CARSON CITY — The will of thousands of voters who would like the chance to provide more money to education and other public needs should be honored by placing a pair of initiative petitions on the November ballot, the Nevada Supreme Court was told Wednesday.
The court, mindful of the looming general election, said it will rule as quickly as possible in the case pitting proponents of the initiative petitions against convention and union officials.
Two measures propose to divert Las Vegas convention revenue to public education and other statewide needs. The third measure would implement a two-thirds vote requirement for ballot questions that sought to raise taxes.
A lower court ruled in July that the affidavits did not include all the information required by the Nevada Legislature, effectively keeping the measures off the general election ballot.
But attorney Scott Scherer, representing the ballot proponents who are backed by Las Vegas Sands Corp. Chairman Sheldon Adelson, told the court the wording of the measures is straightforward and complies with state law.
Scherer also asked the court to rule that affidavits that accompanied the signatures collected by petition gatherers for all three measures be found in substantial compliance with state law.
“This is a case where all parties have made mistakes,” Scherer said. “The question we would ask this court to bear in mind throughout these proceedings is, who do we hold to a higher standard, private citizens or public officials.”
Opponents of the measures, including the Las Vegas Convention and Visitors Authority, the Nevada State Education Association, the Nevada AFL-CIO and local government entities, asked the court to find that the two measures aimed at diverting convention authority revenues violate a requirement that ballot measures confine themselves to a single subject.
They also argued that the affidavits submitted by the people who gathered the signatures for all three measures failed to follow rules established by the Legislature aimed at preventing fraud.
Scherer said no fraud has been alleged in the signature gathering effort for the three petitions.
But Wayne Howle, solicitor general for the attorney general’s office, representing Secretary of State Ross Miller, said the case would not be in front of the court if the petitioners had followed the rules. Miller in June rejected the three petitions because of the affidavit concerns.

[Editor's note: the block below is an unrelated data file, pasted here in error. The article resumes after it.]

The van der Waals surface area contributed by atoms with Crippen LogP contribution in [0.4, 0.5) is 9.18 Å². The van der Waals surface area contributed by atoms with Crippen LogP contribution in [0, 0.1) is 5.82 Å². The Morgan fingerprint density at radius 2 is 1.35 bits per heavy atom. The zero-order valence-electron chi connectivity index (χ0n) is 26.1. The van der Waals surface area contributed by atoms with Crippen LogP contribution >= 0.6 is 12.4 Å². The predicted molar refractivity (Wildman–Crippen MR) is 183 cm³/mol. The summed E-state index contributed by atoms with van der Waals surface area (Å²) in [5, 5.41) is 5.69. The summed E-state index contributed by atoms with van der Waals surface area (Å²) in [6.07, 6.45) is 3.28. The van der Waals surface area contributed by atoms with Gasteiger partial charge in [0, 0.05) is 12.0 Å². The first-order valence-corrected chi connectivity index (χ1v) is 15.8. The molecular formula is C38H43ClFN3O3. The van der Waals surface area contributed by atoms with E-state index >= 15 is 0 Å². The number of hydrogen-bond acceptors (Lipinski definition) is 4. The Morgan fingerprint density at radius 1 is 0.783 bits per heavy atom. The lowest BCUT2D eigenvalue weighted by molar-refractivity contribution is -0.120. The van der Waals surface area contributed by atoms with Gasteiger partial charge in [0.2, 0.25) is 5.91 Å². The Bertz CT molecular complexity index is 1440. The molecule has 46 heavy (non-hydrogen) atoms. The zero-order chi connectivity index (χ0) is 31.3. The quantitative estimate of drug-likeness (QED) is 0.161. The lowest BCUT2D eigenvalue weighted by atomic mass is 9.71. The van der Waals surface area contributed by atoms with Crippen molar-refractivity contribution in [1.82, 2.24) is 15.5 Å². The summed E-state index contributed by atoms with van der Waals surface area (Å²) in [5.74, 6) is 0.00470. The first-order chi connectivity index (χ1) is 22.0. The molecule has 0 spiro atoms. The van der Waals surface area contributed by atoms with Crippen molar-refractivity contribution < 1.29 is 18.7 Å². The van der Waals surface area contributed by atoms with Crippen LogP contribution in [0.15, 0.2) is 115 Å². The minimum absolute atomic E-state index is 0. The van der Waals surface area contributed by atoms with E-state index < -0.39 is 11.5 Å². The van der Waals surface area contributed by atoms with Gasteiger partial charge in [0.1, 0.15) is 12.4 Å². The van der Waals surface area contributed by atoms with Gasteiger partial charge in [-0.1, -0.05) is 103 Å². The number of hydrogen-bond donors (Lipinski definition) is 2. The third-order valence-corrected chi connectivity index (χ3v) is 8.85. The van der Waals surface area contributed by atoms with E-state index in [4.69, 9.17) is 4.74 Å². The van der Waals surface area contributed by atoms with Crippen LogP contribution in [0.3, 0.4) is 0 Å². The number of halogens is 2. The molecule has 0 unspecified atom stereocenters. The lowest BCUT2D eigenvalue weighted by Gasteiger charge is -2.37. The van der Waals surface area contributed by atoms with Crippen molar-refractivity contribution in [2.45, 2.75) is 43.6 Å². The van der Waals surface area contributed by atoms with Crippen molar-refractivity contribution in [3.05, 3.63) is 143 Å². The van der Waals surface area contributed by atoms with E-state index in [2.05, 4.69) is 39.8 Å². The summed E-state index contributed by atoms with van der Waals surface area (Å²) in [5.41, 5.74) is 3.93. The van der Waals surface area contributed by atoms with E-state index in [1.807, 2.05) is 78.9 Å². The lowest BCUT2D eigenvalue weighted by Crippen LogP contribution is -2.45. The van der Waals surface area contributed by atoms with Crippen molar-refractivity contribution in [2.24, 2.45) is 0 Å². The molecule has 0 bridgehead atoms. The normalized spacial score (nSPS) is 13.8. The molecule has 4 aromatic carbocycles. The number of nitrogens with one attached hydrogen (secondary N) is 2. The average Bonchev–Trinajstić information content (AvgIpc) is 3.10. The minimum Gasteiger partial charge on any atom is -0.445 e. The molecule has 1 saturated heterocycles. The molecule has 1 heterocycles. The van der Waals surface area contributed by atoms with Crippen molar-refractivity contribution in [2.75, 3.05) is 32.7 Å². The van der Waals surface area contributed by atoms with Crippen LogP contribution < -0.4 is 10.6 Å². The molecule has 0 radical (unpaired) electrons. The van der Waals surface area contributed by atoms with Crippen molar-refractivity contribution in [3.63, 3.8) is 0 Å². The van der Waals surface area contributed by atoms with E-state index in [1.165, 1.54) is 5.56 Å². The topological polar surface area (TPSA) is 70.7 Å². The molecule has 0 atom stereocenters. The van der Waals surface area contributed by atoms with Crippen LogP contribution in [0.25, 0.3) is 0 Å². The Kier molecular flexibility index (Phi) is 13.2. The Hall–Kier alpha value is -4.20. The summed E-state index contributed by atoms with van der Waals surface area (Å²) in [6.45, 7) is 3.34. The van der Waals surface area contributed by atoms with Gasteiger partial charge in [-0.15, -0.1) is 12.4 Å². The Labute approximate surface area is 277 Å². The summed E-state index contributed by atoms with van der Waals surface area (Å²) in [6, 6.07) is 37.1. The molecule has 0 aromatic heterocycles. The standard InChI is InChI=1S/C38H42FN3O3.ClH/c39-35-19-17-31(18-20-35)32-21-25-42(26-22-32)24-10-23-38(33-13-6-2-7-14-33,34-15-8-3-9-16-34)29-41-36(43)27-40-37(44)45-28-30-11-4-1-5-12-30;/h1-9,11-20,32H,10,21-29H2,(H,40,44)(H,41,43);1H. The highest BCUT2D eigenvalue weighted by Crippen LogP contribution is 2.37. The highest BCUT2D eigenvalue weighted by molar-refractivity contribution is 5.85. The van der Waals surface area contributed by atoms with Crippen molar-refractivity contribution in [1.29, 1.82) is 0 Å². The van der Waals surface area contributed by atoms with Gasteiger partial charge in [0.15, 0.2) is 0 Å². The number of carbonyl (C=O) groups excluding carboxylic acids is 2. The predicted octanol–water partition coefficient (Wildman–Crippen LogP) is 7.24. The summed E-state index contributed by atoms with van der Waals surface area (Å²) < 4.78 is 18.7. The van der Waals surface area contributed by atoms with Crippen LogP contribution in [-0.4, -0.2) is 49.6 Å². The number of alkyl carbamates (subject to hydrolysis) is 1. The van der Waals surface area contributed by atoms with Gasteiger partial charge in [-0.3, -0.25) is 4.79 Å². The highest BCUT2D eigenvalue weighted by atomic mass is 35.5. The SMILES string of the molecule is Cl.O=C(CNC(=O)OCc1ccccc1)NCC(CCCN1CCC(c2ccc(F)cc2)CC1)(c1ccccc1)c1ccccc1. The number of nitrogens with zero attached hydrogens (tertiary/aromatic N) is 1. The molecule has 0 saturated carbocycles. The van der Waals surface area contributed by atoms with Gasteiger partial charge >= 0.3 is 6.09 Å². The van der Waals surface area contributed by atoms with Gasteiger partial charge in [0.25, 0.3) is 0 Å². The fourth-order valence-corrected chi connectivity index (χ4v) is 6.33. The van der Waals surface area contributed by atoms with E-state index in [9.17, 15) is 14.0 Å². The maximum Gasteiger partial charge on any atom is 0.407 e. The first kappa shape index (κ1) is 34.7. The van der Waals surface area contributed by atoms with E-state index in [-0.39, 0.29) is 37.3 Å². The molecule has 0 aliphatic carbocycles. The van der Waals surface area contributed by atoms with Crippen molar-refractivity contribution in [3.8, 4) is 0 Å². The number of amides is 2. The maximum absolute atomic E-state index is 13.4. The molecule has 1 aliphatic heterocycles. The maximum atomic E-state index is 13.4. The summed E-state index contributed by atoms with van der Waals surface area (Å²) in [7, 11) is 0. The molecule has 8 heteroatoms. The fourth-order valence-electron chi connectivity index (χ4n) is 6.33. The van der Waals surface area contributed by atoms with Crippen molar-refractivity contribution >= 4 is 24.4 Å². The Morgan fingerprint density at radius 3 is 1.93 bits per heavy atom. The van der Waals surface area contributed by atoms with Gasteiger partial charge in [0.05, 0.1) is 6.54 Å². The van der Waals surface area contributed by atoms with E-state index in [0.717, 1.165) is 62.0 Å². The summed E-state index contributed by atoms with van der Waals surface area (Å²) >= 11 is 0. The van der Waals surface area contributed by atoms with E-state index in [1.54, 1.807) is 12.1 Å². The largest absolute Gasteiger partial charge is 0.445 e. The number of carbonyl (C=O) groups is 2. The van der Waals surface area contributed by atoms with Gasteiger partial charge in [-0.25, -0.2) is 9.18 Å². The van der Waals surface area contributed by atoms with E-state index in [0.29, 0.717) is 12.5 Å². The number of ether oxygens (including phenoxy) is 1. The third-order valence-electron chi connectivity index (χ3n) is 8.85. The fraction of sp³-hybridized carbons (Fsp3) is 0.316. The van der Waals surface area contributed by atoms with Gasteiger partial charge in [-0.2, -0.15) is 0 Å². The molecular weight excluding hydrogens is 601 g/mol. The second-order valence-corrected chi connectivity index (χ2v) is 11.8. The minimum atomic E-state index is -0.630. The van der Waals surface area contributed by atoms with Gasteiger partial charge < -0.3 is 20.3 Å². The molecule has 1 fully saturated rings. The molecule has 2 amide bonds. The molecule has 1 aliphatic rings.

“The real reason we’re here today is because the proponents didn’t read the law,” Howle said. “This signifies simply a lack of due diligence.”
The court took the case under review after nearly two hours of arguments. Chief Justice Mark Gibbons said the court would rule as quickly as possible, given the brief time remaining for election officials to prepare ballots for the November general election.
The court, with former Justice Bob Rose sitting in for Justice Ron Parraguirre, who had a conflict, did not give any hints at how it might rule in the case.
The three petitions were turned in May 15 with approximately twice the number of signatures required to get them on the November ballot.
One of the convention authority measures would take most of the new room tax money directed each year to the agency and divert it instead for use by the Legislature for public education. A second measure would do the same but would direct the money instead to state education, transportation and public safety needs in equal amounts.
If the measures are allowed to be on the ballot, and if they are approved by voters, they would have to be approved a second time in 2010 before they could take effect. In the case of the two funding measures, the one that received the most votes would take effect.
There are two separate sets of arguments in front of the court.
One issue deals with the affidavits submitted by petition gatherers, and whether they comply with state requirements. This issue provoked the most questions from the court and took the most time. A lower court ruled the affidavit rules were not followed.
The other is whether the ballot question descriptions are clear and accurate and whether the measures confine themselves to a single subject. Justices had fewer questions on this issue. This argument was rejected in April in Carson District court.
On the affidavit questions, Scherer said those who signed the petitions were given the opportunity to read the measures, even though the affidavits submitted with the signatures did not include this information as required.
But Todd Bice, an attorney representing the convention authority, said the petition backers did not even know of the new affidavit requirements, which were approved by the 2007 Legislature, until after the signatures were turned in.
“It can’t be undone now after the fact,” he said.
The ACLU of Nevada filed a friend of the court brief with the court in support of putting the measures on the ballot, arguing that procedural rules should not discount the will of the thousands of registered voters who signed the petitions.
The three petitions were circulated by former state Treasurer Bob Seale and former state Controller Steve Martin, with financial support from Adelson. None was present at the hearing.
Adelson operates his own convention business that competes with the publicly funded convention authority.
In comments made earlier this year, Seale said the flow of money to education and other state needs would be small at first if the measures were approved by voters. But revenues would increase dramatically as additional hotel rooms open in Las Vegas, he said.
The convention authority now receives about $200 million per year in room taxes.
Robert Uithoven, a political consultant and spokesman for the ballot measures, said a favorable decision from the court would give opponents what they want, a chance for the issues to be debated in front of voters.